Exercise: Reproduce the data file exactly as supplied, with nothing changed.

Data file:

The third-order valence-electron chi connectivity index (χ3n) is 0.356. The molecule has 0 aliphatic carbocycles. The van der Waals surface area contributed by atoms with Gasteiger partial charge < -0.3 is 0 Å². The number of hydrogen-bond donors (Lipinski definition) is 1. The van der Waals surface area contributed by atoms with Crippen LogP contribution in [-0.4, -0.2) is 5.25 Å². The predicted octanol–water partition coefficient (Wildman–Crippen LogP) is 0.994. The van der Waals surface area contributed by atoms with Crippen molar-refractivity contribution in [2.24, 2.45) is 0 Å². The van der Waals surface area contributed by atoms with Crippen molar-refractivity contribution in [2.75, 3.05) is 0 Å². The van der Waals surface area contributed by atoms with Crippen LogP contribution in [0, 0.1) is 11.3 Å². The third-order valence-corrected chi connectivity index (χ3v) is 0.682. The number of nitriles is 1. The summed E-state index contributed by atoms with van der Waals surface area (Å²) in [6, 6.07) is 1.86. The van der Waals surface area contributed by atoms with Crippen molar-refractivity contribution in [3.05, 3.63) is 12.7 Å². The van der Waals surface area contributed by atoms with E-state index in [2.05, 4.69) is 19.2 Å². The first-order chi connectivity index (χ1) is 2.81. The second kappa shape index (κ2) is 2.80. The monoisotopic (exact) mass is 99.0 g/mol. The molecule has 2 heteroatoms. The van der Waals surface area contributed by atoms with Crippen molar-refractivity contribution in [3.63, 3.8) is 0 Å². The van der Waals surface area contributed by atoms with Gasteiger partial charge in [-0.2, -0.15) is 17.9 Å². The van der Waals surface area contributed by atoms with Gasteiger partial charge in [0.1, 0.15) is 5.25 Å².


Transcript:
The third-order valence-electron chi connectivity index (χ3n) is 0.356. The molecule has 0 aliphatic carbocycles. The van der Waals surface area contributed by atoms with Gasteiger partial charge < -0.3 is 0 Å². The number of hydrogen-bond donors (Lipinski definition) is 1. The van der Waals surface area contributed by atoms with Crippen LogP contribution in [-0.4, -0.2) is 5.25 Å². The predicted octanol–water partition coefficient (Wildman–Crippen LogP) is 0.994. The van der Waals surface area contributed by atoms with Crippen molar-refractivity contribution in [2.24, 2.45) is 0 Å². The van der Waals surface area contributed by atoms with Crippen molar-refractivity contribution in [2.75, 3.05) is 0 Å². The van der Waals surface area contributed by atoms with Crippen LogP contribution in [0, 0.1) is 11.3 Å². The third-order valence-corrected chi connectivity index (χ3v) is 0.682. The number of nitriles is 1. The summed E-state index contributed by atoms with van der Waals surface area (Å²) in [6, 6.07) is 1.86. The van der Waals surface area contributed by atoms with Crippen molar-refractivity contribution in [3.05, 3.63) is 12.7 Å². The van der Waals surface area contributed by atoms with E-state index in [2.05, 4.69) is 19.2 Å². The first-order chi connectivity index (χ1) is 2.81. The second kappa shape index (κ2) is 2.80. The monoisotopic (exact) mass is 99.0 g/mol. The molecule has 2 heteroatoms. The van der Waals surface area contributed by atoms with Crippen molar-refractivity contribution in [3.63, 3.8) is 0 Å². The van der Waals surface area contributed by atoms with Gasteiger partial charge in [-0.2, -0.15) is 17.9 Å². The van der Waals surface area contributed by atoms with Gasteiger partial charge in [0.1, 0.15) is 5.25 Å².